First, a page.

Watercolor pencils which are water-soluble can be used as well for sketching. However, I prefer to use them when I am doing a quick watercolor painting. These are very good for travel when time and space are limited.
Now for an eraser.....
A kneaded or "putty eraser" is used for removing umwanted marks from watercolor paper. It is extremely soft, absorbs graphite into itself and most important - does not damage the paper. It can be shaped to fit into small areas. If a drawing is going to require much erasures (such as one with perspective, i.e. a street scene) then it is sometimes better to make your original drawing on sketch paper rather than watercolor paper and transfer your drawing to the watercolor paper when complete.
Saturday, May 2, 2009
My painting above, Warm Breezes, reminds me of spring and one can almost smell the fresh scent of the dry laundry still warm with the sun. Other than bringing back memories of a time when clothes dryers did not use electricity, this painting is an excellent example of positive and negative effects.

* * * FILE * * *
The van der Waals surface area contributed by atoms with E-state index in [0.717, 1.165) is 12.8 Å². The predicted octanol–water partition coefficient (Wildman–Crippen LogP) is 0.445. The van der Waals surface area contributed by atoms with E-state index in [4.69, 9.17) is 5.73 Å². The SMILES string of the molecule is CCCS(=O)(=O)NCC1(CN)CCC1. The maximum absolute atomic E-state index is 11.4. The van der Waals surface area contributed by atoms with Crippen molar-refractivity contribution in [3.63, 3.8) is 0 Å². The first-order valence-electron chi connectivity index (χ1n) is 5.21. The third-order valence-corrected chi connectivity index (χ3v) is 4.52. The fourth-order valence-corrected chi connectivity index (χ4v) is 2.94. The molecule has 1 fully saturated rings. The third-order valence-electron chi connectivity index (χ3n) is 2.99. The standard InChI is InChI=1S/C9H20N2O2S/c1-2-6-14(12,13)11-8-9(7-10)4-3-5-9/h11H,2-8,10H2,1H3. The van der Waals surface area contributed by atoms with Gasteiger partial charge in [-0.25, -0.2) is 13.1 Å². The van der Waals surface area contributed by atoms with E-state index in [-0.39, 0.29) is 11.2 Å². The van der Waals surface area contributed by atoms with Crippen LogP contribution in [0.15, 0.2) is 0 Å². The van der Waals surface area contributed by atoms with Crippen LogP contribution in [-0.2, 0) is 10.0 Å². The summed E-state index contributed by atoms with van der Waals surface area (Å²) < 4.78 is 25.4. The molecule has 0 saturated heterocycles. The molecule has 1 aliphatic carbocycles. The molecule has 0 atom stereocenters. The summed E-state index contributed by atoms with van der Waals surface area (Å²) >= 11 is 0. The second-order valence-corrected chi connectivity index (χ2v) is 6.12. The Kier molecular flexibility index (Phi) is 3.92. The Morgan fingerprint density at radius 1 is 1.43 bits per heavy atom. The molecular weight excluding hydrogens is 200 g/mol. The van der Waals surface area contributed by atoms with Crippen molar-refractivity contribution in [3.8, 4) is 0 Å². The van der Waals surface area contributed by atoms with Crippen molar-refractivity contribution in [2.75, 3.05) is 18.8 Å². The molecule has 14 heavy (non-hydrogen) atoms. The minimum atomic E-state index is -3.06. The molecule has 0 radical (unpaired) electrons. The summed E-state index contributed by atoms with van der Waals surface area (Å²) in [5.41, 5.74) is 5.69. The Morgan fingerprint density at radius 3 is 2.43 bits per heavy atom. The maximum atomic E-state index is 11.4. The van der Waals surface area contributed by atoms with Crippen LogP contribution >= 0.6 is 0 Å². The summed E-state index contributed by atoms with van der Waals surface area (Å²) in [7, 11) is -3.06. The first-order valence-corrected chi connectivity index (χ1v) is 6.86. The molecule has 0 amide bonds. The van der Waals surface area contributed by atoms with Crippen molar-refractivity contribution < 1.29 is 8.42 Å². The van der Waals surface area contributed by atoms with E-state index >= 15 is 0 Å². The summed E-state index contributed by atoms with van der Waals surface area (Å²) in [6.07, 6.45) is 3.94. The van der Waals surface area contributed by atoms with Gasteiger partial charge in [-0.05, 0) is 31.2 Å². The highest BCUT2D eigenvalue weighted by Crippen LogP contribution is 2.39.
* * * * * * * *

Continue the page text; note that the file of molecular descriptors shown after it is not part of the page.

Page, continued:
Sometimes the color value (the strength or lightness) of a sky is influenced by the objects in the immediate foreground of a composition. In this instance the sky of this spring day is enhanced by including white sheets blowing in the wind. The light objects (the sheets) make the sky appear brighter.
Light against dark is a good tool to use to create impact in your composition. Objects, such as the white laundry billowing in the wind, are best left largely unpainted. The clarity of the white paper is always sharper than any white paint. Use masking fluid to keep your white areas white.
I was taught that white paint is never used in watercolor painting other than to add white on top of a color, such as snow flurries, etc. Never mix white paint with any watercolor paint to lighten it. White will only muddy up the color.
Try this painting...can't you feel the wind blowing?